Talking Seriously About Aliya

by Haviv Rettig Gur

Let’s be honest: English-speaking Jews will not make aliya because you showed them a brochure extolling the financial benefits of immigration. That’s not because they are waiting for more money, but because it’s not about money.

Young Diaspora Jews in the West are not seeking comfort, but challenge. They don’t want to blindly follow in the footsteps of their parents, but are nevertheless willing to explore Jewish life and tradition as a source of authentic identity. More than anything else, they want to feel that their lives are a product of their own initiative.

(I should know. In 1999, at the age of 18, I left a beloved community in Milwaukee, Wisconsin, and a red 9-seater Chevrolet Suburban, bought for me by my parents when I learned to drive at 16, in order to join the IDF.)

The real challenge of aliya, therefore, is not bureaucratic. It’s not about reducing the paperwork or improving the benefits package. Indeed, it’s hard to imagine anything that could change the mind of an American Jew, especially a young one, on the question of whether or not to remain American. Hard, but not impossible.

Faced with these facts, we must ask ourselves if we actually know how to bring American Jews on aliya. For the first time, we find ourselves competing for their attention in a completely open marketplace, without the pressure of parents or tradition. Are we up to that challenge?

Which brings us to the Jewish Agency’s reform and to Thursday’s angry screed by Isi Liebler against what he sees as the capitulation of everyone who isn’t him to the dark forces of anti-Zionism. (Indeed, Isi may go down in history as the only man to ever accuse Natan Sharansky of “capitulation.” Where the KGB failed, the lay leadership of the federation world apparently succeeded.)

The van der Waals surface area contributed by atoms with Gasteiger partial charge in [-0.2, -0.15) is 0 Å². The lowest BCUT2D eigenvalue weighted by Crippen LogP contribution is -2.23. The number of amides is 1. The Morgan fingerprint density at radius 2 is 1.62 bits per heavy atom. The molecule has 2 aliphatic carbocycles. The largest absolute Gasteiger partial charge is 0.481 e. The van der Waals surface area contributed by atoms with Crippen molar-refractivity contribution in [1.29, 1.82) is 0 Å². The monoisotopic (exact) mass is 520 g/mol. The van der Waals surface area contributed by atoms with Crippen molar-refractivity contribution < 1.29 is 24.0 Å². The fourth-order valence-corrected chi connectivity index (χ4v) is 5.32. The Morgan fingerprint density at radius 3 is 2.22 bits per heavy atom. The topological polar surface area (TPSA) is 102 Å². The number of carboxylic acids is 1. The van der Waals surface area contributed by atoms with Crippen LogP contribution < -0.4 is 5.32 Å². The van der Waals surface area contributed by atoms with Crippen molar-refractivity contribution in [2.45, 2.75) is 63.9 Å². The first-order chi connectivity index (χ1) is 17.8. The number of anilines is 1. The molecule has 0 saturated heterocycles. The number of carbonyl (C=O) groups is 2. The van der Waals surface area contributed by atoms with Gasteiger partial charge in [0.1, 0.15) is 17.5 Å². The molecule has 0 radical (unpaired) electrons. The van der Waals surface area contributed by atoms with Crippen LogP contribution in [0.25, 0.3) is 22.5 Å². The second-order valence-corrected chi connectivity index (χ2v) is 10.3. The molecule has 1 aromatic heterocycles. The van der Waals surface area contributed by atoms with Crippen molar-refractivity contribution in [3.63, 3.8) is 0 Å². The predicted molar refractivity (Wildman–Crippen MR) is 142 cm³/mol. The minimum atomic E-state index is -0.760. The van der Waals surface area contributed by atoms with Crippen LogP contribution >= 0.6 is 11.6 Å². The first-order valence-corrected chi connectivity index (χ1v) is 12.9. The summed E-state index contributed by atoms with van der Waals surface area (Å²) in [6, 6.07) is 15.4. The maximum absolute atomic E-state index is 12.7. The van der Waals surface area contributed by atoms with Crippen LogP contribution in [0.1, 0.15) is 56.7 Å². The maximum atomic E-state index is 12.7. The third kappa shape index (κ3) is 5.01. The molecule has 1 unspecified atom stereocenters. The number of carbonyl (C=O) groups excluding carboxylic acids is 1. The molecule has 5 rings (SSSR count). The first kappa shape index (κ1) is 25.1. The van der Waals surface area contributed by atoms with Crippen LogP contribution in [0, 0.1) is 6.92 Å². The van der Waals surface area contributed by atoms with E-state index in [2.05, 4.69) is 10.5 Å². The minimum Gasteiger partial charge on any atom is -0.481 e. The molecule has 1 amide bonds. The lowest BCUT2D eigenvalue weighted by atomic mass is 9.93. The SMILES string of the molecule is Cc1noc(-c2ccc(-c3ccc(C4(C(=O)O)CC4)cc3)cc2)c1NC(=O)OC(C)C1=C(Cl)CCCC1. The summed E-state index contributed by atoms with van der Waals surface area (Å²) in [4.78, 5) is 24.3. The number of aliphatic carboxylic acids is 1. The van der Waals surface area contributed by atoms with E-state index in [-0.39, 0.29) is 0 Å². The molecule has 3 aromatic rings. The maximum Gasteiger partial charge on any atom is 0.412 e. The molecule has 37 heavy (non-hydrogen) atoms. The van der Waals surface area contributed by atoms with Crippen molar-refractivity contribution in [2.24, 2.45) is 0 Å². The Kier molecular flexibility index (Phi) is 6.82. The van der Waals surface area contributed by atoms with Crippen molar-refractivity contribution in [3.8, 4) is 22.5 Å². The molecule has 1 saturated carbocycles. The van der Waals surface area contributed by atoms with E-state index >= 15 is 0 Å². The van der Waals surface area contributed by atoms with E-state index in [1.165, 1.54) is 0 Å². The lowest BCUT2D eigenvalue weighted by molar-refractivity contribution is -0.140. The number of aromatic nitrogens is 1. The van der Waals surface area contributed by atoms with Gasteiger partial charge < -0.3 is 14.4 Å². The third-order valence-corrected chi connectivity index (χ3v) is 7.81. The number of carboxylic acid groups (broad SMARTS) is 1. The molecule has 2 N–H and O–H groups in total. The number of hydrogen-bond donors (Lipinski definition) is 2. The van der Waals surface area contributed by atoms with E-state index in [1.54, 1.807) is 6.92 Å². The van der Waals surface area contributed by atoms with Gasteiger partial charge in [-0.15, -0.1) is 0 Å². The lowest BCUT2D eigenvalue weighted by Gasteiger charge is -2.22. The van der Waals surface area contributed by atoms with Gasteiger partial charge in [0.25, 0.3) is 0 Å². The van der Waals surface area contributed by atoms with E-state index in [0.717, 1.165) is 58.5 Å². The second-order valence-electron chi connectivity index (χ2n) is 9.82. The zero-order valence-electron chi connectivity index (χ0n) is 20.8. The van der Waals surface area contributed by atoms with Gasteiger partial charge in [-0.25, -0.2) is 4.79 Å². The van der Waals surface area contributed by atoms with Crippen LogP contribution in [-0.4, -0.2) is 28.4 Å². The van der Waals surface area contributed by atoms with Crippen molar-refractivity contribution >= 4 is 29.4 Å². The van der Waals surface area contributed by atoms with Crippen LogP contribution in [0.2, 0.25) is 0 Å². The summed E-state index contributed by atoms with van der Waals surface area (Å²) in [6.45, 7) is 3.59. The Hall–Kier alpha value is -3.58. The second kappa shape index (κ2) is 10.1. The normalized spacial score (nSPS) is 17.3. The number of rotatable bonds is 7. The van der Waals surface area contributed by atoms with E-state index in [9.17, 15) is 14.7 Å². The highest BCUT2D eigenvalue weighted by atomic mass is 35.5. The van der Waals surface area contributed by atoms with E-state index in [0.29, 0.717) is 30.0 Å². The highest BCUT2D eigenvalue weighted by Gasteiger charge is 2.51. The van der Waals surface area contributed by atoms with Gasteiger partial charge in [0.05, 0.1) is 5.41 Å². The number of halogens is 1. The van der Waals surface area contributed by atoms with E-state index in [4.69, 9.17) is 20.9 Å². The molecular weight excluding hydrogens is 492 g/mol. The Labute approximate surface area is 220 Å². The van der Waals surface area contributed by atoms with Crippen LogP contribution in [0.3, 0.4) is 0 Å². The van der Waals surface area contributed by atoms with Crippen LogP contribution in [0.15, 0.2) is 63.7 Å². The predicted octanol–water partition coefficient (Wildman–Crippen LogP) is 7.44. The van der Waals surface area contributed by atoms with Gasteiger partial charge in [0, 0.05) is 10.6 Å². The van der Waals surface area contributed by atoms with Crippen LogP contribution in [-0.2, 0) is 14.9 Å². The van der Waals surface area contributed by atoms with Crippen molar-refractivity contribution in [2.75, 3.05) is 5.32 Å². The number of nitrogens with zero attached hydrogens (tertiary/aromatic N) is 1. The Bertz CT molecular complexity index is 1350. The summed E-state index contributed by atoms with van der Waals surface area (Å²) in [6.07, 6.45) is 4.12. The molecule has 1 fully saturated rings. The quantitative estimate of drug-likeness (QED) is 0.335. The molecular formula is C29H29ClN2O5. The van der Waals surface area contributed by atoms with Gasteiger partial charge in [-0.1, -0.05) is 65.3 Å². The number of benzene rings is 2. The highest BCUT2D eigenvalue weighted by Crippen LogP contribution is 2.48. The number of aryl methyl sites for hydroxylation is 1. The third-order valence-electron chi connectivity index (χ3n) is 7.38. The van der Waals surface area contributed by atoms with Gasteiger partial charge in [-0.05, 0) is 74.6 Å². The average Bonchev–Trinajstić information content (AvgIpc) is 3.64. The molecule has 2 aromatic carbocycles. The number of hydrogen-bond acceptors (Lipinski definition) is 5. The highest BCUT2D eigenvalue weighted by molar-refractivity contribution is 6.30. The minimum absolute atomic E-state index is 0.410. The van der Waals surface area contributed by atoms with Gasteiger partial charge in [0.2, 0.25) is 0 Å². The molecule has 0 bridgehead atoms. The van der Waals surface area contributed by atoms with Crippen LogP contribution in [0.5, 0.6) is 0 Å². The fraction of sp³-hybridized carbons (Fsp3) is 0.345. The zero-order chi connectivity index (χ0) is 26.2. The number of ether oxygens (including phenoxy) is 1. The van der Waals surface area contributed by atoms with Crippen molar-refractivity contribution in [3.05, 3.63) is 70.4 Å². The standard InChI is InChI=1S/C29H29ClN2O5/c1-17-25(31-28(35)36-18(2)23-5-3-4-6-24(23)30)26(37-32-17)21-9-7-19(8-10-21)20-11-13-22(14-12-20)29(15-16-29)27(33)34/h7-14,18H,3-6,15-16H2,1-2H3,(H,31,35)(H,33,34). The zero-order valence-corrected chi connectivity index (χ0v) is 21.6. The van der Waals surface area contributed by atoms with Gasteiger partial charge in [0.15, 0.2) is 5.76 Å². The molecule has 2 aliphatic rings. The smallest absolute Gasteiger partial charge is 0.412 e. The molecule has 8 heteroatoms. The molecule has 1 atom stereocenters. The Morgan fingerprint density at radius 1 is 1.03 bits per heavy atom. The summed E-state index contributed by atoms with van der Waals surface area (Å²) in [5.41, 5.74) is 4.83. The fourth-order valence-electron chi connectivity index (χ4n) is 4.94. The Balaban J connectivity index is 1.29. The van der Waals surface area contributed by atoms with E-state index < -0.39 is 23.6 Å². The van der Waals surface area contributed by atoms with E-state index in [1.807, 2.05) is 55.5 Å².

The Agency’s reform is emphatically not an abandonment of aliya. It is the recognition that we are already failing at aliya. 4,000 American Jewish olim each year – from a community of six million – is not a success, even if it marks a rise from a decades-long low of 2,000 a few years ago. In 2002, the terrifying wave of suicide bombings in Israel could not stop 2,000 from coming. And in 2010, the worst American economic crisis in 80 years could not convince more than 4,000 to make the move.

American Jewish aliya is neither scared away by war, nor attracted by financial benefits.

At the Agency, we are not seeking the bureaucratic efficiencies that will bring another 200 olim. We are seeking a transformation of Jewish life, an engine that can reverse the trend of young American Jewish “distancing” from Israel and Jewish life, and transform aliya from a marginal phenomenon to a central pillar of the western Jewish experience.

To do that, we, led by Natan Sharansky, have taken a dramatic and risky step, replacing the aliya institutions of yesteryear, the Aliya Department that spectacularly rescued three million Jews from hunger, murder, expulsion and bigotry in the 20th century, with new, modern aliya institutions built around offering powerful life stories, Israel experiences and identity-building programs. We believe that there is a spiral of Israel experiences, from 10 days on Birthright to 10 months on Masa, that is the real engine for aliya.

Why do we believe this? Because some 80% of Masa’s 10,000 annual participants were on a short-term trip first. And some 20% of Masa participants over 21 make aliya.

At the same time, over half of American Jewish leaders under 40 have been on a long- term program in Israel, according to an Avi Chai Foundation study published a few months ago titled “Generation of Change.” This is almost double the rate of their parents.

In other words, according to the most up-to-date research on American Jewry, nothing inspires aliya as well as personally experiencing Israel. And few experiences are more closely correlated with being a young Jewish leader back home than that same Israel experience.

In a democratic, individualistic world, it no longer makes sense to “encourage aliya” using brochures about tax benefits, and it no longer makes sense to separate our efforts to bring aliya from our efforts at strengthening Diaspora communities and connecting them to Israel. These are intertwined goals, and achieving the one will help us to accomplish the other.

There are many organizations who seek to justify their existence by obsessing about the failures of others. Isi Liebler no doubt speaks for some of them. But the future of the Jewish world will not be decided by those who spend their time hand-wringing about ideological purity. The future will be built by those who possess a clear vision of our challenges, and propose creative and relevant solutions to these challenges.

Haviv Rettig Gur is Director of Communications, Jewish Agency for Israel.